SAN DIEGO — A federal grand jury indictment unsealed Wednesday alleges that three San Diego brothers were the masterminds of an international criminal conspiracy in which thousands of counterfeit iPhones and iPads were imported from China and exchanged for genuine products in the United States and Canada.
Charges of fraud, conspiracy, identity theft and money laundering were filed against a total of 14 defendants — 11 of whom reside in San Diego — for their alleged roles in the scheme, according to the U.S. Attorney’s Office.
The alleged ringleaders of the operation — Zhiwei, Zhimin and Zhiting Liao, all San Diego residents who are naturalized U.S. citizens born in China — were arrested by FBI agents Wednesday morning, along with their wives, prosecutors said.
Authorities seized $250,000 in cash and 90 iPhones during the operation conducted Wednesday, in which 11 search warrants were served at two businesses, several homes and vehicles in Mira Mesa and Mission Hills, according to the U.S. Attorney’s Office.
The indictment alleges that the defendants intentionally damaged the counterfeit items to facilitate the exchanges at North American Apple stores.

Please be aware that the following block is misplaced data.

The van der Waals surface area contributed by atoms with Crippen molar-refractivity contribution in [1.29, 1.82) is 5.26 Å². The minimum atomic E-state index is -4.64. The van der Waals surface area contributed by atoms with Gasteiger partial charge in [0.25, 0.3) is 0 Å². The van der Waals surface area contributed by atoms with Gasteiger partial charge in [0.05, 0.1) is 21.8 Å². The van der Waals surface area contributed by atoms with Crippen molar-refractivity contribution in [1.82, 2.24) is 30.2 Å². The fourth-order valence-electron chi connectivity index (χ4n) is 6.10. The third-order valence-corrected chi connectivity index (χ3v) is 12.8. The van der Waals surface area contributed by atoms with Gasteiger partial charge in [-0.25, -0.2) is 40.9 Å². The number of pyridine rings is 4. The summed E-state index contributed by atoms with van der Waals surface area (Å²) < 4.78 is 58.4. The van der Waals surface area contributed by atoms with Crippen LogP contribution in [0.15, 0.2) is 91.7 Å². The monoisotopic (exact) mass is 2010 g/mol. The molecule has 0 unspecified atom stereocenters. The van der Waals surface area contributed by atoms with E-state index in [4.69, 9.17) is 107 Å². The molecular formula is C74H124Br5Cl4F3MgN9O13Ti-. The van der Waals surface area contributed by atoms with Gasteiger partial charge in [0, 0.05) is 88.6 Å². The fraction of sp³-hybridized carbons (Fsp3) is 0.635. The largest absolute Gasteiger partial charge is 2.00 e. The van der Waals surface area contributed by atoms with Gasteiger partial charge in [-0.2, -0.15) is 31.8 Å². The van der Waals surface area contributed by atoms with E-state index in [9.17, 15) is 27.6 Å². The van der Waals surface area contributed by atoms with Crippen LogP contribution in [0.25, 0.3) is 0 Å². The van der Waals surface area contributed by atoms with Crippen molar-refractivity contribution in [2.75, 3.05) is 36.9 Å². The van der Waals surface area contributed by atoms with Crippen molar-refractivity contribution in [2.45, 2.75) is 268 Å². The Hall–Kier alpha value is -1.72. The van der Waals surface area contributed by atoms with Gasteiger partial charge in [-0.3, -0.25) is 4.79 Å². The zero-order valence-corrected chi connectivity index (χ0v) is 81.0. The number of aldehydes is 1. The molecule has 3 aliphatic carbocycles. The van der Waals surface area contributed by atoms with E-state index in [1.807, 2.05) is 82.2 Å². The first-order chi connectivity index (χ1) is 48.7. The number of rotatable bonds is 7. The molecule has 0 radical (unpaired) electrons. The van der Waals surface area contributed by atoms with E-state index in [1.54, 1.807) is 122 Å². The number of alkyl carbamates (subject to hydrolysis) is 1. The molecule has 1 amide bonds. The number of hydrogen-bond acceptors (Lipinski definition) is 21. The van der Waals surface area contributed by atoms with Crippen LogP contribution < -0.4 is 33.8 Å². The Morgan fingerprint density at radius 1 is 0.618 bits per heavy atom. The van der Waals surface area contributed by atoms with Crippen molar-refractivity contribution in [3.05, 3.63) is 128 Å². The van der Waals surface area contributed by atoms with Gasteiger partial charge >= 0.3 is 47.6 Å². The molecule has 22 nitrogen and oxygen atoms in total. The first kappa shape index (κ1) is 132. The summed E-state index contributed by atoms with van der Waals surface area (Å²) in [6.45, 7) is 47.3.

“They would break the phones and take them in,” said Tim Salel, an assistant U.S. attorney. “Since they were still under warranty, they would successfully exchange a large number of these iPhones and iPads.”
Prosecutors allege that once the defendants got their hands on genuine goods, those items were sent to China and other countries to sell for profit.
The loss for the exchanged items exceeds $6.1 million, according to the U.S. Attorney’s Office.
All but three of the 14 defendants are in custody: Xiamon Zhong, a 33-year-old Chinese national who is believed to be in China; Charley Hsu, 39, of San Diego; and Hyo Weon Yang, 31, of San Francisco.
— Jaime Chambers (@jaimechambers) November 13, 2019